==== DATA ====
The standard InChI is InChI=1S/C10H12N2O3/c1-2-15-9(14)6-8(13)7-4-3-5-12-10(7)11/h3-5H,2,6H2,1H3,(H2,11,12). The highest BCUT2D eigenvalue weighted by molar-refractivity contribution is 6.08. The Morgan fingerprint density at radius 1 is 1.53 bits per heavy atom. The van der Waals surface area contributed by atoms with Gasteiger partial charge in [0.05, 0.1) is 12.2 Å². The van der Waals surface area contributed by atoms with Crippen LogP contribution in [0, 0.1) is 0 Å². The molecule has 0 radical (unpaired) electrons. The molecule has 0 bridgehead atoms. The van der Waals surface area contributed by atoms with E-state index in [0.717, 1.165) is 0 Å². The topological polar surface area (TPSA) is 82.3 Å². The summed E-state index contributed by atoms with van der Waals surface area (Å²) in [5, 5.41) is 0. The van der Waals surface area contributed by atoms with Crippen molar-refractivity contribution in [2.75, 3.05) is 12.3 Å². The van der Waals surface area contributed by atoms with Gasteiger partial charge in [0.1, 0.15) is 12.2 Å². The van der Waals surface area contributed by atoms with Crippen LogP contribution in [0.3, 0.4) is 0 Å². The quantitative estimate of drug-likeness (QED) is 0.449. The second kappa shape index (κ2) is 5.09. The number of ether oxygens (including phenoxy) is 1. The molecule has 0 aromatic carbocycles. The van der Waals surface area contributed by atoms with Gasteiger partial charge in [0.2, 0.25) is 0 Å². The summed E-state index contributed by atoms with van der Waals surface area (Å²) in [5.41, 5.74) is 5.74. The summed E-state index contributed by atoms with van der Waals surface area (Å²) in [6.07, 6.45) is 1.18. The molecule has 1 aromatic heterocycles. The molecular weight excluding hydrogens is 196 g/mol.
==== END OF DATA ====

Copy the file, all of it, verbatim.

The standard InChI is InChI=1S/C10H12N2O3/c1-2-15-9(14)6-8(13)7-4-3-5-12-10(7)11/h3-5H,2,6H2,1H3,(H2,11,12). The highest BCUT2D eigenvalue weighted by molar-refractivity contribution is 6.08. The Morgan fingerprint density at radius 1 is 1.53 bits per heavy atom. The van der Waals surface area contributed by atoms with Gasteiger partial charge in [0.05, 0.1) is 12.2 Å². The van der Waals surface area contributed by atoms with Crippen LogP contribution in [0, 0.1) is 0 Å². The molecule has 0 radical (unpaired) electrons. The molecule has 0 bridgehead atoms. The van der Waals surface area contributed by atoms with E-state index in [0.717, 1.165) is 0 Å². The topological polar surface area (TPSA) is 82.3 Å². The summed E-state index contributed by atoms with van der Waals surface area (Å²) in [5, 5.41) is 0. The van der Waals surface area contributed by atoms with Crippen molar-refractivity contribution in [2.75, 3.05) is 12.3 Å². The van der Waals surface area contributed by atoms with Gasteiger partial charge in [0.1, 0.15) is 12.2 Å². The van der Waals surface area contributed by atoms with Crippen LogP contribution in [0.3, 0.4) is 0 Å². The quantitative estimate of drug-likeness (QED) is 0.449. The second kappa shape index (κ2) is 5.09. The number of ether oxygens (including phenoxy) is 1. The molecule has 0 aromatic carbocycles. The van der Waals surface area contributed by atoms with Gasteiger partial charge in [0.2, 0.25) is 0 Å². The summed E-state index contributed by atoms with van der Waals surface area (Å²) in [5.41, 5.74) is 5.74. The summed E-state index contributed by atoms with van der Waals surface area (Å²) in [6.07, 6.45) is 1.18. The molecule has 1 aromatic heterocycles. The molecular weight excluding hydrogens is 196 g/mol.